What are my Miranda rights and when am I entitled to them?
In addition to family law, I also represent people charged with crimes. Frequently, a client will mention the officer did not read them their Miranda rights before questioning (referring to Miranda v. Arizona, a U.S. Supreme Court case from 1966). Does that make any difference? Not necessarily. See if you can guess when Miranda rights should be read: (I'll give you the answers at the end of the post) There are a lot of exceptions to Miranda and a lot of cases that discuss thousands of different fact patterns involving whether someone should have been read their rights, but here are some feasible examples:
You willingly enter the Howell County Sheriff's Department. An officer approaches you and asks if you need assistance. You tell him you are currently in possession of a bag of marijuana so good Dave Chappelle has been blowing up your cell phone begging for some. The officer asks if that is true and you tell him yes. He pats you down, finds the bag of weed and then arrests you. He doesn't question you any further, but at no time during the encounter does he read you your Miranda rights. Is your statement admissible in court?
You are stopped by a highway patrolman for driving 75 mph in a 65 mph zone. You pull over and stop. The officer walks to your window and asks for your driver license. As you hand it to him, he tells you he smells marijuana. Without reading you Miranda, he asks if you have any drugs on you or in the car. You tell him that you do. He finds the weed that Dave is so desperate to get his hands on and arrests you. The entire exchange takes less than five minutes. Is your statement admissible in court?
You are stopped by a highway patrolman for driving 75 mph in a 65 mph zone. You pull over and stop. The officer walks to your window and asks for your driver license. As you hand it to him, he tells you he smells marijuana. (I'm sensing a theme here) He then asks you to step out of the car and handcuffs you. He takes you to his patrol vehicle and sits you in the back seat. He doesn't read you your Miranda rights before he asks you whether there are any drugs on your person or in the car. You tell him you have fifteen pounds of marijuana in the trunk that you are transporting for a Mexican drug cartel along with a rocket launcher and Dave Chappelle's dead body (his calls were getting annoying). Is your statement admissible in court?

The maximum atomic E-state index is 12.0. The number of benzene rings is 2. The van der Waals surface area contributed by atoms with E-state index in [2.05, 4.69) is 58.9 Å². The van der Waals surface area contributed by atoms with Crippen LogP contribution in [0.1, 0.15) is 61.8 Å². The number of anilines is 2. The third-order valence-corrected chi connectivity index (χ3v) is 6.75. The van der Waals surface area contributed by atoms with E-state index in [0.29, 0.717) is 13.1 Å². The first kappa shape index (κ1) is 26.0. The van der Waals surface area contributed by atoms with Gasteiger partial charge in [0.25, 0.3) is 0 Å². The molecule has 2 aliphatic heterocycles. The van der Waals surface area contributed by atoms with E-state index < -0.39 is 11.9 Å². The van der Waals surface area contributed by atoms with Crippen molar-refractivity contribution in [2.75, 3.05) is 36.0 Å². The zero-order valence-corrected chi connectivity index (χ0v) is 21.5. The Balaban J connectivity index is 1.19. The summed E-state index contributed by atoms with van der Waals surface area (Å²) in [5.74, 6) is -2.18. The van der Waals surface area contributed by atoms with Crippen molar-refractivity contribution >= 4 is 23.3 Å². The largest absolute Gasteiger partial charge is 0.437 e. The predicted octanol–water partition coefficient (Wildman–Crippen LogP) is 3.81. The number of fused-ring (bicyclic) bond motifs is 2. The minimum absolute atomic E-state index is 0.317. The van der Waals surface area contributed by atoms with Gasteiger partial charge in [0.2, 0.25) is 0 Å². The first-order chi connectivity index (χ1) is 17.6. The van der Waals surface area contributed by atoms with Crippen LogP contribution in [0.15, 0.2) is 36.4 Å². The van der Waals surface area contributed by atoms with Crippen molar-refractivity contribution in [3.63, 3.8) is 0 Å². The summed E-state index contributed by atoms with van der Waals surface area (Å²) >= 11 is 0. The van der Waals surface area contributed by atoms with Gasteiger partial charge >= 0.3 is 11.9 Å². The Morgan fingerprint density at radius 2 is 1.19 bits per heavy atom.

ANSWER: Your Miranda rights are only triggered when you are being questioned by law enforcement (questions that might incriminate you) AND you are being detained (not free to leave). If are not detained (and what constitutes being detained doesn't have to mean you are handcuffed, but that is the easiest scenario to deal with) then your Miranda rights have not been triggered. In Scenario #1, you provide a incriminating statement without being asked a question. And you're not being detained. You don't get Miranda. If the officer arrests you and takes you into the Howell County Jail to question you, then your Miranda rights are triggered.
In #2, the officer does ask you a question that could incriminate you, but you haven't been detained. You can certainly argue that you were not free to leave, but that is usually a loser in front of a judge (there are exceptions). Almost every cop I have cross-examined on the witness stand will, with a straight face, tell me my client was free to leave at any time during the traffic stop. Which is ridiculous. What do you suppose the officer would do if he asked for your license and you drove off? Wave bye bye? Most of the time, the court will find you had not been detained, so no Miranda rights.
In #3, you are detained by being handcuffed and being placed in the back seat of the police car. And the officer is asking you a question about whether you have drugs (the answer to which could be incriminating) and you answer yes. In this case, a smart lawyer would file a motion to suppress your statement because your Miranda rights have been violated. If successful, not only does your statement not come in to evidence, but all of the evidence in your car is suppressed as well (called fruit of the poisonous tree). Sorry Dave. Case dismissed. You go home.
No, you don't get the marijuana back. Or the rocket launcher. You don't get to keep Mr. Chappelle, either. You've put his family through enough pain already. And how could you do that to the co-creator (along with Neal Brennan) of the Chappelle Show? Those sketches were genius. Hilarious to this day. Frankly, you were a real jerk in #3.